QUINCY — A roomful of Blessing-Rieman College of Nursing and Health Sciences students on the verge of graduation peppered area legislators Friday morning at Spring Lake Country Club on topics ranging from end-of-life care and medical marijuana to compact licensure.
A bi-state panel of Sen. Jil Tracy, Rep. Randy Frese and Rep. Greg Sharpe spent the better half of an hour discussing health care issues and saluting 60 or so students in attendance for their career path and commitment to the medical profession.
“You are valued. You will always have a job because of what you do,” Tracy, R-Quincy, said. “We appreciate what you have done and congratulate you for that effort.”
Tracy emphasized the important role that nurses — present and future — will play in helping to shape legislation, whether it be in Illinois, Missouri, Iowa, or wherever their career leads them.
“You have a voice, and it needs to be heard,” Tracy said. “The power of the people is that you can impact legislation.”
Brenda Beshears, Blessing-Rieman president and CEO, echoed the senator’s thoughts on speaking up and speaking out.
“It is very important as we launch young graduates into the work world, that they understand the necessity of being involved with their legislators,” Beshears said. “They can influence things they will see and participate in as registered nurses that can affect the health of the community of individuals (they serve), the quality of care they give, and so many other issues that are legislated.
“So it’s really important for these students to have that connection and see the impact that their voice could have.”
Frese, R-Paloma, and Sharpe, R-Ewing, Mo., extended open invitations to the students to let them know “we want to hear you. We respect your work and need your voices to be heard.”
Three Quincy University students from the St. Louis area — Emilee Autry, Paige Anderson and Emma Vaughn — all plan to return to their hometown after graduation (May 13) to begin their careers. Because of QU’s unique relationship with Blessing’s nursing program, all three students were also able to play varsity soccer for four years while concentrating their education on nursing, and its many demands.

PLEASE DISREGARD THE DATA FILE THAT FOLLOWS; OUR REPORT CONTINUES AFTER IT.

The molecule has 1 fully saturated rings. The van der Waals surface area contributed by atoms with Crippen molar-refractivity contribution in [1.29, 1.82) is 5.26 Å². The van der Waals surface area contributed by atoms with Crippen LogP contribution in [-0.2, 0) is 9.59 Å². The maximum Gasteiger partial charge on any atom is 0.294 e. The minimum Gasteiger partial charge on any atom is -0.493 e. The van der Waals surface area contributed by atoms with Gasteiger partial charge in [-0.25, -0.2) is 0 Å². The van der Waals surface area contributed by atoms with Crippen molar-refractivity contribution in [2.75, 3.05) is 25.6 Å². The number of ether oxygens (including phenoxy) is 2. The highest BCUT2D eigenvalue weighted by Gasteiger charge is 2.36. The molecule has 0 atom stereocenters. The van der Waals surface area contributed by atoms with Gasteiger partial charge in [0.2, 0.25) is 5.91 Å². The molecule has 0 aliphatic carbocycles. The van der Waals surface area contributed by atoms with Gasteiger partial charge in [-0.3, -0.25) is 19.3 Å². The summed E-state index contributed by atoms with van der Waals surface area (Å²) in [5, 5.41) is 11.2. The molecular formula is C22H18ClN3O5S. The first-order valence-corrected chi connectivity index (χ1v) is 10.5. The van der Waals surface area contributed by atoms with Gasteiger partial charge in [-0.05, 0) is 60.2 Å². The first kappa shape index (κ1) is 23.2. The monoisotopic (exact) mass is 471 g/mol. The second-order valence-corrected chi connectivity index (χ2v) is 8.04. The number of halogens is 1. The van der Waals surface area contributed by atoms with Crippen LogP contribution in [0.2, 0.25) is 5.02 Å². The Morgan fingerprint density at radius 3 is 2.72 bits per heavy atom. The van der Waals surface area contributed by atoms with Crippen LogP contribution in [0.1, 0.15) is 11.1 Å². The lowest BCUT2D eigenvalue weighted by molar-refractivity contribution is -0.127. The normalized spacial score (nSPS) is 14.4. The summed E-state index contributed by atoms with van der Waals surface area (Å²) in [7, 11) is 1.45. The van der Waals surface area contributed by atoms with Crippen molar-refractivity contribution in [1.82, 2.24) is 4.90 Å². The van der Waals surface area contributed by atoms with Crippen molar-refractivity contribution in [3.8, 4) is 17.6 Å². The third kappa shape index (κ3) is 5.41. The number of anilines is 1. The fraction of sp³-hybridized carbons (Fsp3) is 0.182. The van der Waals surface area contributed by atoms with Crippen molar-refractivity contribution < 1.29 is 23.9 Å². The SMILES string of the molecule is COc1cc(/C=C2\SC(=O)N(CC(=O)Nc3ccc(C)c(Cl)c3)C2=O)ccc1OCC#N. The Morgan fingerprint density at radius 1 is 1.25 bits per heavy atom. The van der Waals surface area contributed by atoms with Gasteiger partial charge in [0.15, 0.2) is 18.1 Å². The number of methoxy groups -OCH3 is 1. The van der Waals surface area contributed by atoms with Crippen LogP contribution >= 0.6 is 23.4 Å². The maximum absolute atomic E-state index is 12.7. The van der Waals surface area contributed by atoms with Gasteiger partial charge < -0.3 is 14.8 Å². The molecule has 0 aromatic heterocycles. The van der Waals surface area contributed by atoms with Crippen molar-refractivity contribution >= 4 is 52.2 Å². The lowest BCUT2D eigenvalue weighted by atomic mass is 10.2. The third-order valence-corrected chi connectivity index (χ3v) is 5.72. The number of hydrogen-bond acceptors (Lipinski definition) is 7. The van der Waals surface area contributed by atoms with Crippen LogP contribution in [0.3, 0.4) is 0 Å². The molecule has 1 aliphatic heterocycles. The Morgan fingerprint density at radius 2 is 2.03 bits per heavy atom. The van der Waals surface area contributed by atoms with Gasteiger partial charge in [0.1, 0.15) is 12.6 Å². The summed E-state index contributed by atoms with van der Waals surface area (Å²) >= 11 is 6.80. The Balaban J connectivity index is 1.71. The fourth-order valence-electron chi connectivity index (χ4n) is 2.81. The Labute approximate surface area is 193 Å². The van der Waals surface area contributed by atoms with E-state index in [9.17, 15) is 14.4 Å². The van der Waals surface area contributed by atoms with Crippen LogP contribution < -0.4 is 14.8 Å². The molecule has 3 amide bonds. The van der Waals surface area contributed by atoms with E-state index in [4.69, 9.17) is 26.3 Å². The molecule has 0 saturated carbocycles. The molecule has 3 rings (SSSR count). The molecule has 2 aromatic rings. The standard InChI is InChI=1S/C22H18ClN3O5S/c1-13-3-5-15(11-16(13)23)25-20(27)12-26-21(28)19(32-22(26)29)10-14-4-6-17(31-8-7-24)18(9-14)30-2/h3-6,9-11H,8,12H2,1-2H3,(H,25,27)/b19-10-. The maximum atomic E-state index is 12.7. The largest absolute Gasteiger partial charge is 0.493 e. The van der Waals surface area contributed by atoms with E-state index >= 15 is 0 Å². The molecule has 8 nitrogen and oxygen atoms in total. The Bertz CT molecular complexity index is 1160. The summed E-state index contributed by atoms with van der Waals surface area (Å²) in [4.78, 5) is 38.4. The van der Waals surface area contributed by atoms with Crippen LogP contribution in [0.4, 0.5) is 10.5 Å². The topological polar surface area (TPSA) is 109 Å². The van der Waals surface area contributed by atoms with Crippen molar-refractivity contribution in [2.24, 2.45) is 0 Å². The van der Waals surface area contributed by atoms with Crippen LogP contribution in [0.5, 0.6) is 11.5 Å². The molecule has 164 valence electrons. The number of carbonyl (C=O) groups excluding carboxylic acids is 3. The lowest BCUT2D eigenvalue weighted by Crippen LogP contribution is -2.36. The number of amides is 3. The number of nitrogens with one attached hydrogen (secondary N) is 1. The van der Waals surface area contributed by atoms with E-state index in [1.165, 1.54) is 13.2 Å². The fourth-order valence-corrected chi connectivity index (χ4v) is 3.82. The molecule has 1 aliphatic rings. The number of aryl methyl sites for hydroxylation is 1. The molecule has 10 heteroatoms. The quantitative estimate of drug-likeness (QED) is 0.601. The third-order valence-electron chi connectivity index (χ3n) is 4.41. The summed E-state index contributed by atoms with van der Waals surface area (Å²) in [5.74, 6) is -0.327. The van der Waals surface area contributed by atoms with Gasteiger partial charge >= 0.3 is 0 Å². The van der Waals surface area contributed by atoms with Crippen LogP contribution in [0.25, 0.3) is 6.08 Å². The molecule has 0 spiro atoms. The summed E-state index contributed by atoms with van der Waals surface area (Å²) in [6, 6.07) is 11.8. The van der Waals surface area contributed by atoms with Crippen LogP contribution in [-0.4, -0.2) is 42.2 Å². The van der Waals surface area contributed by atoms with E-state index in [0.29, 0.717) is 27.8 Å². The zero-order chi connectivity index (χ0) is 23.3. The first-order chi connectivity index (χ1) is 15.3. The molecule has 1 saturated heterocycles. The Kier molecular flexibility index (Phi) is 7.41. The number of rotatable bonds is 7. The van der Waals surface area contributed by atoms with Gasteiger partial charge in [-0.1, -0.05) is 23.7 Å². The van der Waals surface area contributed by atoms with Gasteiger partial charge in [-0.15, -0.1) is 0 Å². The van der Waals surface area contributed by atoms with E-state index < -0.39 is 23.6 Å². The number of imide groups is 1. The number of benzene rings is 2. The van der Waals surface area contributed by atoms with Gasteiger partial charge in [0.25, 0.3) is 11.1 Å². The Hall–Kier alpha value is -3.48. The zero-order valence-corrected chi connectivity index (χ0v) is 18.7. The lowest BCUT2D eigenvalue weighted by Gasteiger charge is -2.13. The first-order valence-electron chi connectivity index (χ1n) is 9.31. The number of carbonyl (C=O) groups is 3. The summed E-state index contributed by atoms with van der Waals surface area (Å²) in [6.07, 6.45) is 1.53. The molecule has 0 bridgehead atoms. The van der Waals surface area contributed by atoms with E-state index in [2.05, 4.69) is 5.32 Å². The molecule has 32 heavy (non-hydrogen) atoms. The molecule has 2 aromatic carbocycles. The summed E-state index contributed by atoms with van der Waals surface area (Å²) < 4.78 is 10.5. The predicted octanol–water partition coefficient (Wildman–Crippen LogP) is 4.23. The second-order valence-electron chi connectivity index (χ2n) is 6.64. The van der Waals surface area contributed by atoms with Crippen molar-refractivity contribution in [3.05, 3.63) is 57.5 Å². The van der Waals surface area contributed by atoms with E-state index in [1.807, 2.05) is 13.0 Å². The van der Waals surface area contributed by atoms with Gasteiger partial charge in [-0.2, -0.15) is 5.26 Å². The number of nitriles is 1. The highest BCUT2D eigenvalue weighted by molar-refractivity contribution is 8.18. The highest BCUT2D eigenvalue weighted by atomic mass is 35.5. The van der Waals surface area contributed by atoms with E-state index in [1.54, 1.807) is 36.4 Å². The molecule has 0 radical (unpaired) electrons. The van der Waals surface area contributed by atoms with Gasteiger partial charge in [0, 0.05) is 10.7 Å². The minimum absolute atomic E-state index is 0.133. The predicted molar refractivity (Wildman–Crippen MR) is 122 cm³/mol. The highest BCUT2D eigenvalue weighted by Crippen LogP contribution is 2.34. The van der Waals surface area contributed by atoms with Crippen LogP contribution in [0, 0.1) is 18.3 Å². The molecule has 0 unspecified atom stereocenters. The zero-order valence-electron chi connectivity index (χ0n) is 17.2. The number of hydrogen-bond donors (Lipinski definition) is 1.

QU nursing students fill their first three semesters with general education requirements before transitioning to Blessing-Rieman full time for their junior and senior years.
Vaughn, who attended Incarnate Word Academy and calls St. Charles, Mo., home, said the hands-on experience of working on all the units at Blessing Hospital is something she will always be thankful for.
“All of the experiences that Blessing has given us, all of our clinicals … I think that puts Quincy a step ahead as far as planning for your future,” said Vaughn, who will start her career in labor and delivery “because you get to welcome new life into the world.”
Autry said returning to the hospital in person in the fall of 2020 gave her QU classmates a leg up on students she knew in other programs that were prevented from doing so because of the pandemic aftereffects.
“We were really blessed to be able to get back into the hospital for the start of our junior years,” Autry said. “Virtual learning is challenging enough. For nurses, because it’s such a hands-on profession, there are things you just can’t learn through a computer screen.”
Blessing faculty member Marianne Schmitt hopes the graduating seniors understand the important roles they will play in advocating for themselves and their profession.
“That’s why it’s important to get to know your legislators,” Schmitt said. “Get to know them and let them know the issues facing our profession. We need that representation, now more than ever.”